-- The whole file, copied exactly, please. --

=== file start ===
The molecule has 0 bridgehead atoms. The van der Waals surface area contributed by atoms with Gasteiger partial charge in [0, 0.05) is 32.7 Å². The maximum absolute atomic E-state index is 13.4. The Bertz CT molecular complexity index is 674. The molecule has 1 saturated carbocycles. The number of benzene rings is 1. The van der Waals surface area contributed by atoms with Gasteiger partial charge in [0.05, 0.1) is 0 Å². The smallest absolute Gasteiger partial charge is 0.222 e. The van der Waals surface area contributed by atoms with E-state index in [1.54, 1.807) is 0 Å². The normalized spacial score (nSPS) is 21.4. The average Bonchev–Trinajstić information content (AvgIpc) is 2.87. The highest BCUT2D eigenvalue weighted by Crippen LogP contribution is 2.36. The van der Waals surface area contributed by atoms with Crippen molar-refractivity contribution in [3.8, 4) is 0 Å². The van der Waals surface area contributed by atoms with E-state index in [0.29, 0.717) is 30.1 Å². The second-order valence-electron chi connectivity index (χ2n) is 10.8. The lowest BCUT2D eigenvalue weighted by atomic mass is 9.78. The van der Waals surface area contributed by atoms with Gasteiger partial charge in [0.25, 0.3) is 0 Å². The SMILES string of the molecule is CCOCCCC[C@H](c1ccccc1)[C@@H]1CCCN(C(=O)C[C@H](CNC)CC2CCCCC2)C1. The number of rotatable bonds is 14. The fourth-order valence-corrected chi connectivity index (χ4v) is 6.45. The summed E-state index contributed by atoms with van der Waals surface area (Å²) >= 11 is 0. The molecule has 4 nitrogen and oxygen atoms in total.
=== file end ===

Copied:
The molecule has 0 bridgehead atoms. The van der Waals surface area contributed by atoms with Gasteiger partial charge in [0, 0.05) is 32.7 Å². The maximum absolute atomic E-state index is 13.4. The Bertz CT molecular complexity index is 674. The molecule has 1 saturated carbocycles. The number of benzene rings is 1. The van der Waals surface area contributed by atoms with Gasteiger partial charge in [0.05, 0.1) is 0 Å². The smallest absolute Gasteiger partial charge is 0.222 e. The van der Waals surface area contributed by atoms with E-state index in [1.54, 1.807) is 0 Å². The normalized spacial score (nSPS) is 21.4. The average Bonchev–Trinajstić information content (AvgIpc) is 2.87. The highest BCUT2D eigenvalue weighted by Crippen LogP contribution is 2.36. The van der Waals surface area contributed by atoms with Crippen molar-refractivity contribution in [3.8, 4) is 0 Å². The van der Waals surface area contributed by atoms with E-state index in [0.29, 0.717) is 30.1 Å². The second-order valence-electron chi connectivity index (χ2n) is 10.8. The lowest BCUT2D eigenvalue weighted by atomic mass is 9.78. The van der Waals surface area contributed by atoms with Gasteiger partial charge in [0.25, 0.3) is 0 Å². The SMILES string of the molecule is CCOCCCC[C@H](c1ccccc1)[C@@H]1CCCN(C(=O)C[C@H](CNC)CC2CCCCC2)C1. The number of rotatable bonds is 14. The fourth-order valence-corrected chi connectivity index (χ4v) is 6.45. The summed E-state index contributed by atoms with van der Waals surface area (Å²) >= 11 is 0. The molecule has 4 nitrogen and oxygen atoms in total.